So the lock-down reallly doesn’t bother me. I told my grown up kids not to come around because they are so independent, they don’t even find it necessary to tell me their addresses or have been – in one case – quite abusive.

I wonder whether it’s only in films, which are about families with lots of property where people keep in touch after reaching adulthood. Where kids can inherit, they are probably more inclined to stay on friendly terms.

Indeed in my own – Germany based family – people keep in touch because they share property ownership or have business together. My uncle’s carpentry business was handed down the generation since 100s of years.

Paul McCartney’s interview with Idris Elba also was a nice revelation, who fondly remembers the great relationship he had with his dad, who taught him music.

In large cities, where kids grow up in micro households with nothing to own, they do not feel a need to stay in touch with parents after they grown up. Kids who grow up in small homes with little space to be creative will not get such strong bonds to their families.

Perhaps that is something to think about.

property owning democracy

I can highly recommend watching Andrew Marr’s mini series of the “New Elizabethans with Andrew Marr“. He has some excellent ways of putting things into a context that explains why the Queen is such a popular monarch. She doesn’t insist on channelling the sexuality of people to replace it with sheer and harsh justice.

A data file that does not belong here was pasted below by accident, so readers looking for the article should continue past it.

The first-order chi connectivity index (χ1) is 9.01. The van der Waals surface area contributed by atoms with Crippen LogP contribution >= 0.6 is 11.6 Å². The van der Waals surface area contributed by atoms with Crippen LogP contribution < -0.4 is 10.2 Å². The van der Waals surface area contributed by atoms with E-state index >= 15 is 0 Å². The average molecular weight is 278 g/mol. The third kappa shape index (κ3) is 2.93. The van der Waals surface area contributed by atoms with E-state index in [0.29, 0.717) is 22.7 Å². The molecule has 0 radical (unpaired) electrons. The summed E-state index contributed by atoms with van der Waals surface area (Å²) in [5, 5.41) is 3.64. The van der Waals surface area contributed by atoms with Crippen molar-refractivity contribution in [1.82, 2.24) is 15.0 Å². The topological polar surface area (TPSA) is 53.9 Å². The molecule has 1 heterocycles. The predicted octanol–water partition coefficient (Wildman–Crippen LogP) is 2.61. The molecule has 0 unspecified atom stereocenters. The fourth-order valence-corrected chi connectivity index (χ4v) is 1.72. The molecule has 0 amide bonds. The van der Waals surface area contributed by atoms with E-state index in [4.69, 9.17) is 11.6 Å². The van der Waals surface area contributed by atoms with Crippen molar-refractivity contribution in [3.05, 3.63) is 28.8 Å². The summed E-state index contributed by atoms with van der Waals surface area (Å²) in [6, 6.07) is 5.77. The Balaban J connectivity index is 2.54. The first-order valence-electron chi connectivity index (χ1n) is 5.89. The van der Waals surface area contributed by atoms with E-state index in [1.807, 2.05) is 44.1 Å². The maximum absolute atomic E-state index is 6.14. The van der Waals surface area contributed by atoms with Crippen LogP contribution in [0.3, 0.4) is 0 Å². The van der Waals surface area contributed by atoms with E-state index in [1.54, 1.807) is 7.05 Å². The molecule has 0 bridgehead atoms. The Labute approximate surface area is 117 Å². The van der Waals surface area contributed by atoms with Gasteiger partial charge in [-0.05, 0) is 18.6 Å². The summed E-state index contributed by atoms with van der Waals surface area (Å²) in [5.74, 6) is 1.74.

Even Margaret Thatcher’s ideas of the property owning democracy is in a way revolutionary as it aims to dismantle the centralised ownership of the aristocracy and replace it with mass ownership of smaller parcels of land and property. That’s most likely the only reason why Tony Blair supported her so much.

Andrew Marr is one of the few people who grasps the basic and important concepts that drive social development. Why I woulnd’t go the same way as Mary Whitehouse and lament the deterioration of sexual habits, another intangible thing, is because it doesn’t lead anywhere.

Perhaps there is a sexual motive behind the police constantly stopping and searching black young men? There is a 2% sucess rate for searches. Yet, rioting and burning things down has not helped at all to reduce the social standing of black people in Britain. In a way, all poor people are treated like second class citizens, I can sing a song about that.

The British are great in winding up those who are easily emotionally stimulated. But carrying knives is – as many young people today seem to think helps them feel safer – is definitely not the solution.

Anti-crime is a better strategy than anti-sexual freedom.